The General Services Administration announced the appointment yesterday of the first high-level federal official responsible for creating more child care facilities at government agencies.

The appointment was one of a series of actions that GSA Administator Terence C. Golden had promised to take to promote on-site centers for federal workers here and in other parts of the country.

Barbara M. Leonard, a former Rhode Island manufacturer and 1984 Republican senatorial candidate who has been GSA's regional administrator for New England, was named to the position and will report directly to Golden on child care issues.

"GSA is assuming responsibility for getting child care centers in government," Golden said yesterday, adding that the project has the agency's "total commitment." He said GSA would help agencies survey employes about their child care needs and help start centers.

Rep. Cardiss Collins (D-Ill.), who has criticized GSA for not doing more for child care in the federal government, hailed Golden yesterday for having "taken up the gauntlet."

"We know that our federal government is out front," Collins said at a news conference and official opening of the GSA's new on-site child care center at its headquarters at 18th and F streets NW.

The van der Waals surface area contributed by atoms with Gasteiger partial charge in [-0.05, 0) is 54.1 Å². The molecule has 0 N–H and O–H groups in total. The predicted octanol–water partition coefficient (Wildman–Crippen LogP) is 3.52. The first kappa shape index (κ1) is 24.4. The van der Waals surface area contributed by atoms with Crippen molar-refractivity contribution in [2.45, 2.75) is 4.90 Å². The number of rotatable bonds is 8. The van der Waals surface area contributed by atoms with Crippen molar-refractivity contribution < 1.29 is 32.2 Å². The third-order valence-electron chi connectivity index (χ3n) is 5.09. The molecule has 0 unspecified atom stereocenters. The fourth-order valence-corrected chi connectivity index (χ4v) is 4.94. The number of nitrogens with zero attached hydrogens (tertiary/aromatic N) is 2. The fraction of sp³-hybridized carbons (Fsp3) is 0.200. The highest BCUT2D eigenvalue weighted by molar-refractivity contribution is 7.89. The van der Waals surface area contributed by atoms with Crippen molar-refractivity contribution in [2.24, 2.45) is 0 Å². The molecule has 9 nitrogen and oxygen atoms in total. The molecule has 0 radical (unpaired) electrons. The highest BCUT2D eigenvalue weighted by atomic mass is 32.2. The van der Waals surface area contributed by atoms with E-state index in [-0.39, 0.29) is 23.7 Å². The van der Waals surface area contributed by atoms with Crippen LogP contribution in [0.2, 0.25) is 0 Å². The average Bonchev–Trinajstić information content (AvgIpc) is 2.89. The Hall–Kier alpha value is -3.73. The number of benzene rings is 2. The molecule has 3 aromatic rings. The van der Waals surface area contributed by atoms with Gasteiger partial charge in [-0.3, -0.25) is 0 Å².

There are 12 child care centers in GSA-controlled buildings throughout the country, including seven in the Washington area, according to GSA. Other child care centers serve federal employes in buildings not controlled by GSA, such as one at the Federal Home Loan Bank Board at 17th and G streets NW and one for the House of Representatives at 501 First St. SE.

High fees and long waiting lists for spaces for infants are problems confronting several of the centers.

At the GSA center, there is a year's waiting list for its 11 infant slots, but there are vacancies for toddlers and preschoolers.

The House center, which opened in September, will open a second infant care service Monday with 10 slots in addition to the eight spaces they have now, said Natalie Gitelman, the center's director.

Fees at the House center range up to $130 a week for infants, the highest among the on-site federal facilities in this area, and some Hill workers have complained that this put the center out of the reach of lower-paid employes. Gitelman said the center had tried to make the center available for all employes by starting a scholarship program that helps 30 percent of the children enrolled.

The weekly fees at the new GSA center are $87.50 for preschoolers and $115 for infants. Golden acknowledged that making care affordable for lower-income employes is "a major issue" at such facilities.

Another program, this one a privately financed effort aimed at dealing with latchkey children, was announced yesterday at the Department of Health and Human Services. Whirlpool Corp. and the American Home Economics Association are starting a pilot project, with the District of Columbia as one of five test sites, to advise communities on how to start after-school programs.

One of the goals would also be to teach safety measures to latchkey children.

Officials with the program cited statistics showing that 2 million to 6 million children aged 6 to 13 take care of themselves for part of the day. Some 6,000 children a year die in accidents and fires at home and "in nearly every instance there is no adult present," they said.